The artist breaks through and takes control, though not in that order. Suddenly he’s writing better ballads than he used to choose, and not at any sacrifice of his endearing natural bathos (if you have doubts about “Sunshine of My Life,” try “Blame It on the Sun”). “Maybe Your Baby” and “Big Brother” continue his wild multi-voice experiments but come in out of left field. And “Superstition” translates his way of knowledge into hard-headed, hard-rocking political analysis.
|Released||October 28, 1972|
|Producer||Stevie Wonder, Robert Margouleff,Malcolm Cecil|
Talking Book is the fifteenth album by Stevie Wonder, released on October 28, 1972. A signal recording of his “classic period”, in this one he “hit his stride.” The album’s first track, “You Are the Sunshine of My Life”, earned Wonder his first Grammy Award, for Best Male Pop Vocal Performance.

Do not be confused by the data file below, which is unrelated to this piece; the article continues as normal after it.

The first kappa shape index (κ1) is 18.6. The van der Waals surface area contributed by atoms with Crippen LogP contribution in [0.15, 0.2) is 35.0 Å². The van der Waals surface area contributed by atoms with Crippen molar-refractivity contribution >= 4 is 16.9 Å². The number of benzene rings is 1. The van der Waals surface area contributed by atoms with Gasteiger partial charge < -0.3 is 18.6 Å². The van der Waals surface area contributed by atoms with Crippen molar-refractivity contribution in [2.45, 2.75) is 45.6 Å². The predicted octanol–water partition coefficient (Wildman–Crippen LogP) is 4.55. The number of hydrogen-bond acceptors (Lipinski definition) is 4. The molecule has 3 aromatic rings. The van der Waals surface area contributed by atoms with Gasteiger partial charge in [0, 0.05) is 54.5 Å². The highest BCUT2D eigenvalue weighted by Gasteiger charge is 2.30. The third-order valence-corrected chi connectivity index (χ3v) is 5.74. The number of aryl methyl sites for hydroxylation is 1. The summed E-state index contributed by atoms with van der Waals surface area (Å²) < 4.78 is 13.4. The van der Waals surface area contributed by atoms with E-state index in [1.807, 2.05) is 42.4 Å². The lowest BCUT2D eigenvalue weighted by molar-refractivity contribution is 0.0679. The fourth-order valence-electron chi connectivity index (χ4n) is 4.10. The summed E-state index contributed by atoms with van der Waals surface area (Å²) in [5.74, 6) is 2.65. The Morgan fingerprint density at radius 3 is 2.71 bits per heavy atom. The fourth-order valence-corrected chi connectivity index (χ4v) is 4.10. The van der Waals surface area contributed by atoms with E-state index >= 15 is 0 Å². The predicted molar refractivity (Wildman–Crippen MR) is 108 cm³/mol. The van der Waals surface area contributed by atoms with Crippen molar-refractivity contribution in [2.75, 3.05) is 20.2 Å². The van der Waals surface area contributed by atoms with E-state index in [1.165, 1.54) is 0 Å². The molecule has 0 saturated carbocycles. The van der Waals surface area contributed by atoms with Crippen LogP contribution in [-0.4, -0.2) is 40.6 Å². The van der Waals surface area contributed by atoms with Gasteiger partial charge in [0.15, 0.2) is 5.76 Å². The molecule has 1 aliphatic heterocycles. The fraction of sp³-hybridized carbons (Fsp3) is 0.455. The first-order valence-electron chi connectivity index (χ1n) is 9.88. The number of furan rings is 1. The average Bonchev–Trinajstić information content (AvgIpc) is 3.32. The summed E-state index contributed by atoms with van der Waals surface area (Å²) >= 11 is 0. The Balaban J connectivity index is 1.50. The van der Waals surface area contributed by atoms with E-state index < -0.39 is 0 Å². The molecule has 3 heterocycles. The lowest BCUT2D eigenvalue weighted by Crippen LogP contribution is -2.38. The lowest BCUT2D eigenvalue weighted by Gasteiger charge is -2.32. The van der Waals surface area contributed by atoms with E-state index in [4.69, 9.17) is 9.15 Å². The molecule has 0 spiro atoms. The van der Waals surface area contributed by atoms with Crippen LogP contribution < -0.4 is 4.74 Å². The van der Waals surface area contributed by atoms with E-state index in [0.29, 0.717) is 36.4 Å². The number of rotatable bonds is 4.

Superstition live on Sesame Street:
Sandwiched between the release of Music of My Mind and Innervisions, Talking Book saw Wonder enjoying more artistic freedom from Motown. Guest appearances include Jeff Beck, Ray Parker, Jr., David Sanborn, and Buzz Feiten. The sound of the album is sharply defined by Wonder’s keyboard work, especially with the synthesizers he incorporated, giving a funky edge to tracks like “Maybe Your Baby”. His use of the Hohner clavinet model C on “Superstition” is widely regarded as one of the definitive tracks featuring the instrument. His swinging clavinet and harmonica embellishments on “Big Brother”, though, defy categorization.